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Lawyers: Take more time off

July 7, 2018

Filed under: Enjoying Life,Lawyer Coaching,Practice Growth,Practice Management,Staffing Issues,Stress Management — admin @ 5:04 pm

In the whole of recorded history of lawyers, there has not been one attorney, who, on his deathbed, thought, “Boy, I wish I had been able to spend just one more day writing briefs.”

What do you want to be able to say in your later years, that you worked yourself to death in the office or that you enjoyed time with your loved ones, creating lasting memories during the vacations you took? If it’s the former, that’s just kind of sad because the latter is where we live and love and actually enjoy our lives.

Lawyers Need to Take More Time Off

Taking more time off will increase your productivity and create a stronger support team.

Vacations — time off — should be for leaving the office behind and relaxing, not taking the office with you.

Here’s a scenario: You decide to take your family to Hawaii for vacation. You’ve got a great room with a beach view and a loose itinerary that allows for plenty of spontaneity. Sounds great, right? However, if you check your office email and return phone calls every morning, then you’re not on vacation. You’re just working remotely from a much prettier location. All the stress you left behind at the office has followed you to Hawaii, stealing time from you and your family.

If you’re really, actually, positively going on vacation, then go on vacation.

Even Lawyers Need a Break

Your brain needs time to rest, to heal from the day-to-day grind of running your practice. My experience — personally and working with attorneys who take great time off — is that your creativity goes through the roof when you return to work. Client problems don’t seem so big, and you get a new perspective that allows you to grow your business dramatically.

I could list a hundred reasons why you need to take time off, but for today I’ll give you my top three reasons.

First, it’s good for you, mentally and physically. Too many lawyers are working themselves into an early grave, stressed out with high blood pressure and poor physical health. Time off allows you to shake off the stress and recharge your batteries. Investing time with the people you love can actually help you be more creative, interesting and productive than lawyers who are always in the office.

Second, taking off also gives your team an opportunity to take off the training wheels. If you’re there to solve every problem — whether it’s legal or customer service — they’ll never grow beyond you. If you’re the big tree blocking the sun, growth will never occur. Taking several weeks off will empower your team to make decisions. Let them know you won’t be checking on them. My prediction is that they’ll grow and learn and expand as professionals. If you never take time away , then it robs them of this opportunity. You have to learn to trust your people. And if you can’t trust your people, you’ve got the wrong people.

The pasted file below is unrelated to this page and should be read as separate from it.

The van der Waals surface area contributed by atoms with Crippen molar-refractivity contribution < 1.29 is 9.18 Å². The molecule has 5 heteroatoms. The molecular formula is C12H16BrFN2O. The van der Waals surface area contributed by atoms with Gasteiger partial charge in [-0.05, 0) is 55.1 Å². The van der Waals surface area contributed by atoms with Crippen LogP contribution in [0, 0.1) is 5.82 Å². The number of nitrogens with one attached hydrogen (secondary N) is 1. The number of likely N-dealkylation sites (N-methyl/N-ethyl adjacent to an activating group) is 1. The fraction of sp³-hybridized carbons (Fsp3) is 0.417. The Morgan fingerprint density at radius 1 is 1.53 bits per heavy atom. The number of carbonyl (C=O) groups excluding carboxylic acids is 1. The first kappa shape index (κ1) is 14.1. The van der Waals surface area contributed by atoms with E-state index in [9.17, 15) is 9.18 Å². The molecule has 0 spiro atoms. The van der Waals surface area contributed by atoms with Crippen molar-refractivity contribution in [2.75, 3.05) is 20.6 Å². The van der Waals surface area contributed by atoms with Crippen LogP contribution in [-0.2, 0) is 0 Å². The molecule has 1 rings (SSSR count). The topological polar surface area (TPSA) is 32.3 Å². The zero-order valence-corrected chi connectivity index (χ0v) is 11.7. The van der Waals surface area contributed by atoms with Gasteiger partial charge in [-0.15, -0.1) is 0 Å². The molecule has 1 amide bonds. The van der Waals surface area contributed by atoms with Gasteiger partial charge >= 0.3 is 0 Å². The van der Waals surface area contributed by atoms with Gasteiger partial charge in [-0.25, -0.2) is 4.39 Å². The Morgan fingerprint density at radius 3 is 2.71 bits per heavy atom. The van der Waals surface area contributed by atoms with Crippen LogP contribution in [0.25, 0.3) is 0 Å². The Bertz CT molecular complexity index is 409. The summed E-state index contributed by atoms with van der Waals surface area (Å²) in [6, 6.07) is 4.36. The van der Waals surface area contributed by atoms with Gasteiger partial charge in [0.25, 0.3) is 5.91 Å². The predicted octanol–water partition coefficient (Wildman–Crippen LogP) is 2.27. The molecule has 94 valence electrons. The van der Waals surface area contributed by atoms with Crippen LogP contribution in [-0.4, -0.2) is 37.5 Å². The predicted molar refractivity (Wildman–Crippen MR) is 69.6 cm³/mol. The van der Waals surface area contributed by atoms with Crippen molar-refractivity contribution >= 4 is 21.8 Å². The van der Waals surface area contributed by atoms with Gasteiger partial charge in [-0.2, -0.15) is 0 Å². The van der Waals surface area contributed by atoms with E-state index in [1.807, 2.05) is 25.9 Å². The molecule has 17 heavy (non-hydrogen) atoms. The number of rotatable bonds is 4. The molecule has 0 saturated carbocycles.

The third reason is that taking time off will help you see how your firm works without you. How do your systems for customer service and marketing work when you’re not directly involved in all of it? Does it wither or thrive? How is your case flow in your absence? More importantly, how’s your cash flow if you’re not the one driving it?

Off Means OFF

I encourage lawyers to take at least 175 days off every year — and when I say off, I mean off. No emails, no phone calls, no “I’ll just check this one thing.” If you get interrupted, then there a system or process that needs to be fixed. When you’re on vacation, an emergency is nothing more than an opportunity for your team to figure out how to fix that problem. Empowered team members are happy, productive people — the kind you actually want in your firm.

I could list another 20 or 30 reasons why you need to take time off. Instead, I encourage you to look for any opportunity to start strengthening your law firm and your capacity for joy. Expand your life and grow your firm by taking enjoyable time off.

Lawyers: Gain an advantage with a domestic assistant

May 14, 2018

Filed under: Enjoying Life,Money,Practice Growth,Practice Management,Staffing Issues,Stress Management — admin @ 5:42 pm

Domestic Assistant AdvantageIf you’re like most attorneys, at the end of a long day at the office, all you want to do is get home to your family and relax. You want to take it easy, especially at the end of a long week.

All too often, however, you can’t relax. There are dishes in the sink, dirty clothes that need washing, and a carpet that looks like it hasn’t seen a vacuum in weeks. After a long day at work, you still have a long day ahead of you at home.

As a law firm owner, you’ve hired and trained staff for key positions that keep your practice humming — from a receptionist to a client intake specialist, from a paralegal to a team leader for document drafting. There’s one position you might not have considered, however, that could really increase your productivity at work and the amount of quality time you spend with your family: a domestic assistant.

I know what you’re thinking: There’s no way I can afford to hire someone to help manage my household errands and projects. I say there’s no way you can’t afford to hire a domestic assistant. Doing so will free up time for you to be more productive at the office and more focused when you’re spending evenings and weekends with your spouse and children.